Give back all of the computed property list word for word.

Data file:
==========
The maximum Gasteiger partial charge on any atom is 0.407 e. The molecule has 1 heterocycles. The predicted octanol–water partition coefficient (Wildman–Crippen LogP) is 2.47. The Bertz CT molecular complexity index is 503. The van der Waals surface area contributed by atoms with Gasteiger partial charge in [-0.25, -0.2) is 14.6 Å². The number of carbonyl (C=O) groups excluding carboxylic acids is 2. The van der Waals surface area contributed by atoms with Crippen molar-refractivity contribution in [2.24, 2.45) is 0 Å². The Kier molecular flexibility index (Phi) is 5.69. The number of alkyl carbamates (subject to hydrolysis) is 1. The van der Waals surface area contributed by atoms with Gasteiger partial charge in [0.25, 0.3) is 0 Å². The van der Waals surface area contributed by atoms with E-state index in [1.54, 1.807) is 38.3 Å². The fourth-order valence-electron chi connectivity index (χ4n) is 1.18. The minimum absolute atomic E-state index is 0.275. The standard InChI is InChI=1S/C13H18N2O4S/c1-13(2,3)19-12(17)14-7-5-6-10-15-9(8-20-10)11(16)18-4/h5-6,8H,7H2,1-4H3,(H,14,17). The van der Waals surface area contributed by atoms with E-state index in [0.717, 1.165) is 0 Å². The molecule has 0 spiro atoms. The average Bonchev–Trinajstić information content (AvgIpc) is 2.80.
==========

The maximum Gasteiger partial charge on any atom is 0.407 e. The molecule has 1 heterocycles. The predicted octanol–water partition coefficient (Wildman–Crippen LogP) is 2.47. The Bertz CT molecular complexity index is 503. The van der Waals surface area contributed by atoms with Gasteiger partial charge in [-0.25, -0.2) is 14.6 Å². The number of carbonyl (C=O) groups excluding carboxylic acids is 2. The van der Waals surface area contributed by atoms with Crippen molar-refractivity contribution in [2.24, 2.45) is 0 Å². The Kier molecular flexibility index (Phi) is 5.69. The number of alkyl carbamates (subject to hydrolysis) is 1. The van der Waals surface area contributed by atoms with Gasteiger partial charge in [0.25, 0.3) is 0 Å². The van der Waals surface area contributed by atoms with E-state index in [1.54, 1.807) is 38.3 Å². The fourth-order valence-electron chi connectivity index (χ4n) is 1.18. The minimum absolute atomic E-state index is 0.275. The standard InChI is InChI=1S/C13H18N2O4S/c1-13(2,3)19-12(17)14-7-5-6-10-15-9(8-20-10)11(16)18-4/h5-6,8H,7H2,1-4H3,(H,14,17). The van der Waals surface area contributed by atoms with E-state index in [0.717, 1.165) is 0 Å². The molecule has 0 spiro atoms. The average Bonchev–Trinajstić information content (AvgIpc) is 2.80.